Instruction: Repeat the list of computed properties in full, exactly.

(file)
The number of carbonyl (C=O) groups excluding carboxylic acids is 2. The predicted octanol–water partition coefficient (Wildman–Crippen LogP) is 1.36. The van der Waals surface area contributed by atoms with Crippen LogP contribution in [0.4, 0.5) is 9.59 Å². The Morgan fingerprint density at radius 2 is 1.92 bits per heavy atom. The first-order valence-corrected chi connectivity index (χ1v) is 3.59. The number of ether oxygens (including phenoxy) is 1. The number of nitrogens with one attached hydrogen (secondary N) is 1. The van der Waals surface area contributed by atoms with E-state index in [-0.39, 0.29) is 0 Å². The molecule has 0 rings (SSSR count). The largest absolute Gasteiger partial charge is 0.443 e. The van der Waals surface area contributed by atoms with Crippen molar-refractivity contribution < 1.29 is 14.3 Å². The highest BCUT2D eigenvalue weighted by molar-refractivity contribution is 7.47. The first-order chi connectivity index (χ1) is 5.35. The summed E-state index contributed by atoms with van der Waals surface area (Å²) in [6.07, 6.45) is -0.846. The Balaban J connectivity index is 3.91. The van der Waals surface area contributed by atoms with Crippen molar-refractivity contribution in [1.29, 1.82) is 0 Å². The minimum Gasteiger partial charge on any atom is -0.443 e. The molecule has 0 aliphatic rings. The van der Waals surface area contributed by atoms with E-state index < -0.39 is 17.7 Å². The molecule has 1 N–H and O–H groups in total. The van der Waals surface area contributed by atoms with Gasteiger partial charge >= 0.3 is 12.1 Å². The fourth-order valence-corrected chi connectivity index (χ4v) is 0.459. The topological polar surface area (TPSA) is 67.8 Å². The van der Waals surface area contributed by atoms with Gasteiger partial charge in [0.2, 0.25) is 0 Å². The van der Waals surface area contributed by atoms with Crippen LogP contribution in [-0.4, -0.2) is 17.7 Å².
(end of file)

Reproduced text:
The number of carbonyl (C=O) groups excluding carboxylic acids is 2. The predicted octanol–water partition coefficient (Wildman–Crippen LogP) is 1.36. The van der Waals surface area contributed by atoms with Crippen LogP contribution in [0.4, 0.5) is 9.59 Å². The Morgan fingerprint density at radius 2 is 1.92 bits per heavy atom. The first-order valence-corrected chi connectivity index (χ1v) is 3.59. The number of ether oxygens (including phenoxy) is 1. The number of nitrogens with one attached hydrogen (secondary N) is 1. The van der Waals surface area contributed by atoms with E-state index in [-0.39, 0.29) is 0 Å². The molecule has 0 rings (SSSR count). The largest absolute Gasteiger partial charge is 0.443 e. The van der Waals surface area contributed by atoms with Crippen molar-refractivity contribution < 1.29 is 14.3 Å². The highest BCUT2D eigenvalue weighted by molar-refractivity contribution is 7.47. The first-order chi connectivity index (χ1) is 5.35. The summed E-state index contributed by atoms with van der Waals surface area (Å²) in [6.07, 6.45) is -0.846. The Balaban J connectivity index is 3.91. The van der Waals surface area contributed by atoms with Crippen molar-refractivity contribution in [1.29, 1.82) is 0 Å². The minimum Gasteiger partial charge on any atom is -0.443 e. The molecule has 0 aliphatic rings. The van der Waals surface area contributed by atoms with E-state index < -0.39 is 17.7 Å². The molecule has 1 N–H and O–H groups in total. The van der Waals surface area contributed by atoms with Gasteiger partial charge >= 0.3 is 12.1 Å². The fourth-order valence-corrected chi connectivity index (χ4v) is 0.459. The topological polar surface area (TPSA) is 67.8 Å². The van der Waals surface area contributed by atoms with Gasteiger partial charge in [0.2, 0.25) is 0 Å². The van der Waals surface area contributed by atoms with Crippen LogP contribution in [-0.4, -0.2) is 17.7 Å².